The morning after she held a vigil for her daughter to mark 100 days of captivity, a Berkeley mother heard discouraging news from the Iranian government.
A senior Iranian prosecutor accused three Americans detained on the border with Iraq, including Sarah Shourd, of espionage. That is considered an early signal that Tehran intends to put all three on trial.
Shourd, Shane Bauer and Josh Fattal, all Cal graduates, were arrested July 31 after straying over the Iranian border from northern Iraq. The U.S. government and their families say there were on a hiking vacation and crossed accidentally.
Sunday marked 100 days since their arrest and vigils were held across the country.
Then overnight Tehran chief prosecutor Abbas Jafari Dowlatabadi announced the three "have been accused of espionage" and that investigations were continuing, according to the state news agency IRNA. He said an "opinion (on their case) will be given in the not distant future."
It is not clear from his comments whether formal charges had been made, but such announcements are often a sign that charges are imminent if not already filed. In Iran's opaque judicial system, the process of indictment and trial often takes place behind closed doors.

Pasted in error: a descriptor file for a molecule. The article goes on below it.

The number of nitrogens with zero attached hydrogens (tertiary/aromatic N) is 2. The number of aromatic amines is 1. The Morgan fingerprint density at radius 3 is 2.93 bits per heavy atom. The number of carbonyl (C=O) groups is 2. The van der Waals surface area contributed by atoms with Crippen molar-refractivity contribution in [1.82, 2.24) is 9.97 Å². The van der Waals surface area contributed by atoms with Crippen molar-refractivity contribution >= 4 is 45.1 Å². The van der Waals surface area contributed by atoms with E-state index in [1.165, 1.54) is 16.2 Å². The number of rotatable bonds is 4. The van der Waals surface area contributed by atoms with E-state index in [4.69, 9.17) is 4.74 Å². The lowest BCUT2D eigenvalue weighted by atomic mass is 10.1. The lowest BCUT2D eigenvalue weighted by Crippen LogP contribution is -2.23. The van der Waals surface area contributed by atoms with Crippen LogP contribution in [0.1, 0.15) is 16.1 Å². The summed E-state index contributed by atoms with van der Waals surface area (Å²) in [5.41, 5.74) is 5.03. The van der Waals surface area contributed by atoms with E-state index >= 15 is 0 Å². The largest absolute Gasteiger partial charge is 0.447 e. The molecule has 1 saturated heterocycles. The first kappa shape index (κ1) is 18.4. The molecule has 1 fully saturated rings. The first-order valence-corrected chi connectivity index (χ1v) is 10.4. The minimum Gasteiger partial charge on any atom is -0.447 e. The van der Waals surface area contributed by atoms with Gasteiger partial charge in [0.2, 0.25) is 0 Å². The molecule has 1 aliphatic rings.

The timing of the announcement raised the possibility that Iran was using the case to pressure the United States amid the negotiations over its nuclear program.
It came as Washington and Tehran are maneuvering over a deadlock in negotiations over Iran's nuclear program.
"We believe strongly that there is no evidence to support any charge whatsoever," Clinton told reporters in Berlin. "And we would renew our request on behalf of these three young people and their families that the Iranian government exercise compassion and release them, so they can return home."
Clinton said the U.S. would continue to make that case through the Swiss channels who represent U.S. interests in Tehran.
Shourd's mother met with the Secretary of State last week in what Shourd describes as an emotional meeting. Clinton met with the mothers of all three hikers.
"We talked a lot like mother to mother with her which felt very good to all of us mothers. It's important for us for people to understand how important our children are to us," Nora Shourd said.
She said Secretary Clinton assured them that the U.S. government is doing everything it can to secure the hikers' release on humanitarian grounds.
The United States and Iran don't have diplomatic relations, so a Swiss diplomat is the only person allowed to visit the three. So far there have been two visits and the three were described as in good physical condition.
"Psychologically this must be very hard for them and we just hope that the Iranian officials will find an opportune moment to let them go," Shourd said.